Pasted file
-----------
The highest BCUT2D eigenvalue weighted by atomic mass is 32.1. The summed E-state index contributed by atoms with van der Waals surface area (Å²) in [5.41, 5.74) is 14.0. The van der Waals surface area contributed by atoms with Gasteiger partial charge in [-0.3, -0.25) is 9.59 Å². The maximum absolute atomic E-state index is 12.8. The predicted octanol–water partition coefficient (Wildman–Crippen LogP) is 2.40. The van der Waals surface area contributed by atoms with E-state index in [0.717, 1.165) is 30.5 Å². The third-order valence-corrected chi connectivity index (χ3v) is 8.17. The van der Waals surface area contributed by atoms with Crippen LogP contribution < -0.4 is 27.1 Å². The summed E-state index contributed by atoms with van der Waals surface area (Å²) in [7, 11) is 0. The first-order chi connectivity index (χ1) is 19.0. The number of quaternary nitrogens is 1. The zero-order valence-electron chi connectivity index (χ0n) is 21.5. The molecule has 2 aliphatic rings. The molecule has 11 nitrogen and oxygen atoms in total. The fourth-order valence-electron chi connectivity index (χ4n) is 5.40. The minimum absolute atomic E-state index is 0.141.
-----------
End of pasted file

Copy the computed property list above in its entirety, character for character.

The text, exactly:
The highest BCUT2D eigenvalue weighted by atomic mass is 32.1. The summed E-state index contributed by atoms with van der Waals surface area (Å²) in [5.41, 5.74) is 14.0. The van der Waals surface area contributed by atoms with Gasteiger partial charge in [-0.3, -0.25) is 9.59 Å². The maximum absolute atomic E-state index is 12.8. The predicted octanol–water partition coefficient (Wildman–Crippen LogP) is 2.40. The van der Waals surface area contributed by atoms with E-state index in [0.717, 1.165) is 30.5 Å². The third-order valence-corrected chi connectivity index (χ3v) is 8.17. The van der Waals surface area contributed by atoms with Crippen LogP contribution < -0.4 is 27.1 Å². The summed E-state index contributed by atoms with van der Waals surface area (Å²) in [7, 11) is 0. The first-order chi connectivity index (χ1) is 19.0. The number of quaternary nitrogens is 1. The zero-order valence-electron chi connectivity index (χ0n) is 21.5. The molecule has 2 aliphatic rings. The molecule has 11 nitrogen and oxygen atoms in total. The fourth-order valence-electron chi connectivity index (χ4n) is 5.40. The minimum absolute atomic E-state index is 0.141.